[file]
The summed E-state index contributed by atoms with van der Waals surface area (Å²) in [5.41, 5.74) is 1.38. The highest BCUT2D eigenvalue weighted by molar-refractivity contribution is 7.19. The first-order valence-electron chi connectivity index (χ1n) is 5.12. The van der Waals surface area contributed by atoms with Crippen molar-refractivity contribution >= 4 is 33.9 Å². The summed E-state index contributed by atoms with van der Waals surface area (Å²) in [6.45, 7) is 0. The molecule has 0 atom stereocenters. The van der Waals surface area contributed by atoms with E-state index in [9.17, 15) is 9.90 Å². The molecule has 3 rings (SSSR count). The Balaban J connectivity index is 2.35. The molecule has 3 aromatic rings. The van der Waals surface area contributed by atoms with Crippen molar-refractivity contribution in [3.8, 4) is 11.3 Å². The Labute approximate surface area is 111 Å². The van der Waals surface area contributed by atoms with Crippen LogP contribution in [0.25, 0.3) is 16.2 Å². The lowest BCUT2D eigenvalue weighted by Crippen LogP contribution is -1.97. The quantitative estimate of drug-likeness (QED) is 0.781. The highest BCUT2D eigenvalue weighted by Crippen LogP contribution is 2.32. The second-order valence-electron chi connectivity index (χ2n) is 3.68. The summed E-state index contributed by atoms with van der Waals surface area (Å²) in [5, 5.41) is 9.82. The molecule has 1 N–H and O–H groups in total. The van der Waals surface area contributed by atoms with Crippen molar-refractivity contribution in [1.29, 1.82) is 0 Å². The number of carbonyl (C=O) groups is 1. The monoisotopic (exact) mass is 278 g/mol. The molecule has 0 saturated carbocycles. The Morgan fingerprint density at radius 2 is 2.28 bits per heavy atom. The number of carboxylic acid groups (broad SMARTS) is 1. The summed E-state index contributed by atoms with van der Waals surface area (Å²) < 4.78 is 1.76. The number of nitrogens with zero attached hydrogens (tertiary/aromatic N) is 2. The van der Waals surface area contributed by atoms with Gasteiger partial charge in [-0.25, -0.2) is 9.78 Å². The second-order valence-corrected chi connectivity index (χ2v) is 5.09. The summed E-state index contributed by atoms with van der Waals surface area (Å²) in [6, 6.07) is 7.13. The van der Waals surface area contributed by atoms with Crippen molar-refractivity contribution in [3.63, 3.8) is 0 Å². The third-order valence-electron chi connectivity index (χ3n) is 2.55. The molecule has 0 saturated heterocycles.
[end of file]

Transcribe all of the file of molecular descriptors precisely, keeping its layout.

The summed E-state index contributed by atoms with van der Waals surface area (Å²) in [5.41, 5.74) is 1.38. The highest BCUT2D eigenvalue weighted by molar-refractivity contribution is 7.19. The first-order valence-electron chi connectivity index (χ1n) is 5.12. The van der Waals surface area contributed by atoms with Crippen molar-refractivity contribution >= 4 is 33.9 Å². The summed E-state index contributed by atoms with van der Waals surface area (Å²) in [6.45, 7) is 0. The molecule has 0 atom stereocenters. The van der Waals surface area contributed by atoms with E-state index in [9.17, 15) is 9.90 Å². The molecule has 3 rings (SSSR count). The Balaban J connectivity index is 2.35. The molecule has 3 aromatic rings. The van der Waals surface area contributed by atoms with Crippen molar-refractivity contribution in [3.8, 4) is 11.3 Å². The Labute approximate surface area is 111 Å². The van der Waals surface area contributed by atoms with Crippen LogP contribution in [0.25, 0.3) is 16.2 Å². The lowest BCUT2D eigenvalue weighted by Crippen LogP contribution is -1.97. The quantitative estimate of drug-likeness (QED) is 0.781. The highest BCUT2D eigenvalue weighted by Crippen LogP contribution is 2.32. The second-order valence-electron chi connectivity index (χ2n) is 3.68. The summed E-state index contributed by atoms with van der Waals surface area (Å²) in [5, 5.41) is 9.82. The molecule has 1 N–H and O–H groups in total. The van der Waals surface area contributed by atoms with Crippen molar-refractivity contribution in [1.29, 1.82) is 0 Å². The number of carbonyl (C=O) groups is 1. The monoisotopic (exact) mass is 278 g/mol. The molecule has 0 saturated carbocycles. The Morgan fingerprint density at radius 2 is 2.28 bits per heavy atom. The number of carboxylic acid groups (broad SMARTS) is 1. The summed E-state index contributed by atoms with van der Waals surface area (Å²) < 4.78 is 1.76. The number of nitrogens with zero attached hydrogens (tertiary/aromatic N) is 2. The van der Waals surface area contributed by atoms with Gasteiger partial charge in [-0.25, -0.2) is 9.78 Å². The second-order valence-corrected chi connectivity index (χ2v) is 5.09. The summed E-state index contributed by atoms with van der Waals surface area (Å²) in [6, 6.07) is 7.13. The van der Waals surface area contributed by atoms with Crippen molar-refractivity contribution in [3.63, 3.8) is 0 Å². The third-order valence-electron chi connectivity index (χ3n) is 2.55. The molecule has 0 saturated heterocycles.